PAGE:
Tax credits push home sales higher
One month doesn't make for a complete turnaround in the housing sector, but good news is welcome in today's economy.
A comparison of existing home sales from this past April over April 2009 shows transactions went through the roof.
Figures from the Prescott-Area Association of Realtors reveal that home sales rose more than 90 percent from April 2009 to April 2010.
Association numbers show Realtors sold 128 existing homes in April 2009 and 244 this past April, making for a 91 percent increase.
Realtor Paula A. Smith, president of the association, estimates eight of her clients took advantage of the tax credits that expired at the end of the month.
Prospective buyers had to sign contracts no later than April 30 to benefit from the $8,000 first-time buyer or the $6.500 repeat homebuyer credits. Buyers have to complete their purchase by the end of June to qualify for the credits.
While the association did not keep tabs on buyers making a late purchase for a tax credit, Smith attributes some of the spike to it.
"I had a lot of clients that probably hurried to make their decisions, because of the tax credit, who were going to buy anyway," she said. "The tax credit helped them make the decision a little bit faster."
As of Wednesday, the tri-city area had 2,383 active residential listings, and 551 of those are distressed properties, according to Smith.
The April upswing went national, too.
The National Association of Realtors reported earlier this week that buyers ran to close contracts before the tax credit expired, pushing April sales to a five-month high.
The national association reported sales of existing homes, including single-family, town homes, condos and co-ops, rose 7.6 percent month over month to an annual rate of 5.77 million units.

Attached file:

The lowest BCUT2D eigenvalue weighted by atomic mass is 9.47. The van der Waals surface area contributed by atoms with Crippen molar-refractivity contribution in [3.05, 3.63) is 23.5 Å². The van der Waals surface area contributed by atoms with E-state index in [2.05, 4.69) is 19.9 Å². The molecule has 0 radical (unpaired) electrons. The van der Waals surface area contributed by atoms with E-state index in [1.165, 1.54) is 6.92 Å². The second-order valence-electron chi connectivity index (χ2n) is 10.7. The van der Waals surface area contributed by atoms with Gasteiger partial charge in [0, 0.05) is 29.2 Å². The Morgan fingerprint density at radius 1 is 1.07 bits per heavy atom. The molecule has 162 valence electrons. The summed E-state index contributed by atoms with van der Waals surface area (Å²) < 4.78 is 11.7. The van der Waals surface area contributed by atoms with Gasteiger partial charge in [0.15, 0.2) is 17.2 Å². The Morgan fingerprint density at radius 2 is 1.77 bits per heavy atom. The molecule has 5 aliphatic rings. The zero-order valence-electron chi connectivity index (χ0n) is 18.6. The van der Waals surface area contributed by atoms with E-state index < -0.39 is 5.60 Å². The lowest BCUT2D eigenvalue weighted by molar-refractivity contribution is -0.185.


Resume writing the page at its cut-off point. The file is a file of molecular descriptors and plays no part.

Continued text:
The April 2010 sales figures are 22.8 percent higher than the 4.70 million-unit pace in April 2009 and monthly sales rose 7 percent in March.
Lawrence Yun, chief NAR economist, said an increase was predictable because of the tax credit, and he expects sales to fall in the coming months with the credit option gone.
Buyers are coming back to the market with more confidence because of stabilizing home prices, an improving economy and interest rates that are historically low, according to Yun.
Vicki Cox Golder, owner of Vicki L. Cox & Associates in Tucson, said in the NAR press release that many buyers remain in the market even without the tax credit.
"Some Realtors tell us they are very busy with clients who are entering the market now as a result of improved conditions, while others are welcoming a slowdown from frantic market conditions in recent months," she said.
Walter Molony, senior public affairs specialist for NAR, said Thursday morning the outlook for the rest of the year is positive.
Molony believes renters will enter the market as jobs improve and the job market will continue to improve this year and into 2011.
"We think that the market is likely to become self-sustaining later in the year," he said. "We think the tax credit really did its job in stabilizing the market."